Ercole is equally famous as a patron of the arts, as much an expression of his conscious magnificence as his cultivated aloofness, grave and stern as befitted the new ducal rank of Ferrara (Manca 1989:524ff). He made the poet Boiardo his minister, and also brought the young Ludovico Ariosto into his household.

Under Ercole Ferrara became one of the leading cities of Europe; it underwent substantial growth in the Ercolean Addition, approximately doubling in size, under Ercole's direct guidance, producing the first planned and executed urbanistic project of the Renaissance. To enclose it, he extended the city's walls, hiring architect Biagio Rossetti for the work.[7] Many of Ferrara's most famous buildings date from his reign.

Ercole was an admirer of church reformer Girolamo Savonarola, who was also from Ferrara, and sought his advice on both spiritual and political matters. Approximately a dozen letters between the two survive from the 1490s. Ercole attempted to have Savonarola freed by the Florentine church authorities, but was unsuccessful; the reformist monk was burned at the stake in 1498.[8]

In 1503 or 1504, Ercole asked his newly hired composer Josquin des Prez to write a musical testament for him, structured on Savonarola's prison meditation Infelix ego. The result was the Miserere, probably first performed for Holy Week in 1504, with the tenor part possibly sung by the Duke himself.[9]

Ercole died on 25 January 1505, and his son Alfonso became Duke.[10]

Family and issue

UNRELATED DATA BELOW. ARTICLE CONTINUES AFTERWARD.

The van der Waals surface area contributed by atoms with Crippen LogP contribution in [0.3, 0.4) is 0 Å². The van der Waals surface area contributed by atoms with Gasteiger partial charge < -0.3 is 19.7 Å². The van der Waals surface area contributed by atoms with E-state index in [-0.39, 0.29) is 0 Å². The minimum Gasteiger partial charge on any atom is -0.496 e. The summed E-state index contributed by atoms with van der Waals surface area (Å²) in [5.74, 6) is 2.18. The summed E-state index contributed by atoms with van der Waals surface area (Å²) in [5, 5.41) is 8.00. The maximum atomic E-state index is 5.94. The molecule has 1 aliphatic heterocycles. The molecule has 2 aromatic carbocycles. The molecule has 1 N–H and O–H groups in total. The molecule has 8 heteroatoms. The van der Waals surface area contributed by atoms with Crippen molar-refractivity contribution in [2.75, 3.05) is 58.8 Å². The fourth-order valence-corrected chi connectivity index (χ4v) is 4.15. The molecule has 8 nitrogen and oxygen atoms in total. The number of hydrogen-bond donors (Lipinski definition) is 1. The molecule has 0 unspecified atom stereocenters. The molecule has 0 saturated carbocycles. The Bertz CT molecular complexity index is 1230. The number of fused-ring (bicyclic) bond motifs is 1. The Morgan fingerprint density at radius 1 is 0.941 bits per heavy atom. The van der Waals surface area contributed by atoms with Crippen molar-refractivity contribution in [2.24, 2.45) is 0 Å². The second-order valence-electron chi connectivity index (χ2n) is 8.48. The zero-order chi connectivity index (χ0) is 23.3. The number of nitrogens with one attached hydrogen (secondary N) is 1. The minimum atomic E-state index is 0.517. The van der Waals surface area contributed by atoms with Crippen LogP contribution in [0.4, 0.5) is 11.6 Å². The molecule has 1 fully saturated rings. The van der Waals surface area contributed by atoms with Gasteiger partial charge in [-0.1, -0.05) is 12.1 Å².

Ercole and Eleonora had six children:

Ercole had two illegitimate children:

See also

  • List of Dukes of Ferrara and of Modena


  • Chiappini, Luciano (2001). Gli Estensi. Mille anni di storia. Ferrara.
  • Gardner, Edmund G. (1904). Dukes and Poets in Ferrara: a Study in the Poetry, Religion and Politics of the Fifteenth and Sixteenth Centuries. London.
  • Gundersheimer, Werner L. (1973). Ferrara, the Style of a Renaissance Despotism. Princeton.
  • Lockwood, Lewis (1984). Music in Renaissance Ferrara, 1400-1505: The Creation of a Musical Center in the Italian Renaissance. Oxford.
  • Macey, Patrick (1998). Bonfire Songs: Savonarola's Musical Legacy. Oxford: Clarendon Press. ISBN 0-19-816669-9.
  • Rosenberg, Charles M. (1997). The Este Monuments and Urban Development in Renaissance Ferrara. Cambridge.
  • Tuohy, Thomas (1996). Herculean Ferrara: Ercole d'Este, 1471-1505, and the Invention of a Ducal Capital. Cambridge.


  1. Sloan, John. "ISABELLA D'ESTE GONZAGA". Archived from the original on 2009-11-23. Retrieved 2009-02-19.
  2. Manca, Joseph (1989). "The Presentation of a Renaissance Lord: Portraiture of Ercole I d'Este, Duke of Ferrara (1471-1505)". Zeitschrift für Kunstgeschichte. 52.4: 522–538..
  3. Bertazzo, Claudia. "Il principe umanista". Medioevo. 11 (142): 78.
  4. Manca 1989; pp. 525, 529
  5. L. Zorzi, Il teatro e la città: saggi sulla scena italiana (Turin) 1977, pp 10-50.
  6. Lockwood, Lewis (972). "Music in Ferrara in the Period of Ercole I d'Este". Studi Musicali (1): 101–131.
  7. Zevi, Bruno (1960). Biagio Rossetti, ferrarese: il primo urbanista moderno europeo. Turin..
  8. Macey, p. 186
  9. Macey, p. 184ff.
  10. Bietenholz, Peter G.; Deutscher, Thomas B., eds. (1995). Contemporaries of Erasmus, A–E. I. University of Toronto Press. p. 444. ISBN 0-8020-2507-2.
Preceded by
Duke of Ferrara, Modena and Reggio
Succeeded by
Alfonso I